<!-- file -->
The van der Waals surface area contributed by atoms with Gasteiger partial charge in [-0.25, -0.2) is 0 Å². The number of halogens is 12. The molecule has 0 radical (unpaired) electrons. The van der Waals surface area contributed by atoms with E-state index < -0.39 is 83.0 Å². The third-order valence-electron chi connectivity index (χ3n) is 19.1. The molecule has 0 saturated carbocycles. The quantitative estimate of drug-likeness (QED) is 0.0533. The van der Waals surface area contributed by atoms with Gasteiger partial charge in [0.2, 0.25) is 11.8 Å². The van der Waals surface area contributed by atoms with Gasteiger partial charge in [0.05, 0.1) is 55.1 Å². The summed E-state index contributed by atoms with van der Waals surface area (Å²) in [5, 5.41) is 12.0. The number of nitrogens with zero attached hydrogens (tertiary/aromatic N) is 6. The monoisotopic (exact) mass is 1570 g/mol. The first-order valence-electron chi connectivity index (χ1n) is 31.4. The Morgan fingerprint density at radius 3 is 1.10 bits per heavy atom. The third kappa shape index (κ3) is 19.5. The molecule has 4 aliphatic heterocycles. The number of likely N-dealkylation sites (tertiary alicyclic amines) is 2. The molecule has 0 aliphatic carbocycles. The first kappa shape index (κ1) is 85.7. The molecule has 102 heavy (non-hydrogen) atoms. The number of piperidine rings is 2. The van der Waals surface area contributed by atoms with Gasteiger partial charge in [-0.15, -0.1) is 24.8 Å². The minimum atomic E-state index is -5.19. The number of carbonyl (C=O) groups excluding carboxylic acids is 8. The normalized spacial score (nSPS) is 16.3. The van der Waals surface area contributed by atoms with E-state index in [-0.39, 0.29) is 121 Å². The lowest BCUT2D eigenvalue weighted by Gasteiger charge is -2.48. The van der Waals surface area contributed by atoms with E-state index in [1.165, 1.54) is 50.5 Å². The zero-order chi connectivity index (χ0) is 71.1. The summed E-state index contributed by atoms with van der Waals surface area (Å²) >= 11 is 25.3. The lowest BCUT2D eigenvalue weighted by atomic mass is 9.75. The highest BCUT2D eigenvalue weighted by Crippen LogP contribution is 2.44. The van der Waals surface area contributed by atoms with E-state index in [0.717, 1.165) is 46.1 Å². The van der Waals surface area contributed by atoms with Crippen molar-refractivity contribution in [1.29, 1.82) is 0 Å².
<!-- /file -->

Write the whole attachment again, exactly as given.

The van der Waals surface area contributed by atoms with Gasteiger partial charge in [-0.25, -0.2) is 0 Å². The number of halogens is 12. The molecule has 0 radical (unpaired) electrons. The van der Waals surface area contributed by atoms with E-state index < -0.39 is 83.0 Å². The third-order valence-electron chi connectivity index (χ3n) is 19.1. The molecule has 0 saturated carbocycles. The quantitative estimate of drug-likeness (QED) is 0.0533. The van der Waals surface area contributed by atoms with Gasteiger partial charge in [0.2, 0.25) is 11.8 Å². The van der Waals surface area contributed by atoms with Gasteiger partial charge in [0.05, 0.1) is 55.1 Å². The summed E-state index contributed by atoms with van der Waals surface area (Å²) in [5, 5.41) is 12.0. The number of nitrogens with zero attached hydrogens (tertiary/aromatic N) is 6. The monoisotopic (exact) mass is 1570 g/mol. The first-order valence-electron chi connectivity index (χ1n) is 31.4. The Morgan fingerprint density at radius 3 is 1.10 bits per heavy atom. The third kappa shape index (κ3) is 19.5. The molecule has 4 aliphatic heterocycles. The number of likely N-dealkylation sites (tertiary alicyclic amines) is 2. The molecule has 0 aliphatic carbocycles. The first kappa shape index (κ1) is 85.7. The molecule has 102 heavy (non-hydrogen) atoms. The number of piperidine rings is 2. The van der Waals surface area contributed by atoms with Gasteiger partial charge in [-0.15, -0.1) is 24.8 Å². The minimum atomic E-state index is -5.19. The number of carbonyl (C=O) groups excluding carboxylic acids is 8. The normalized spacial score (nSPS) is 16.3. The van der Waals surface area contributed by atoms with E-state index in [-0.39, 0.29) is 121 Å². The lowest BCUT2D eigenvalue weighted by Gasteiger charge is -2.48. The van der Waals surface area contributed by atoms with E-state index in [1.165, 1.54) is 50.5 Å². The zero-order chi connectivity index (χ0) is 71.1. The summed E-state index contributed by atoms with van der Waals surface area (Å²) >= 11 is 25.3. The lowest BCUT2D eigenvalue weighted by atomic mass is 9.75. The highest BCUT2D eigenvalue weighted by Crippen LogP contribution is 2.44. The van der Waals surface area contributed by atoms with E-state index in [0.717, 1.165) is 46.1 Å². The van der Waals surface area contributed by atoms with Crippen molar-refractivity contribution in [1.29, 1.82) is 0 Å².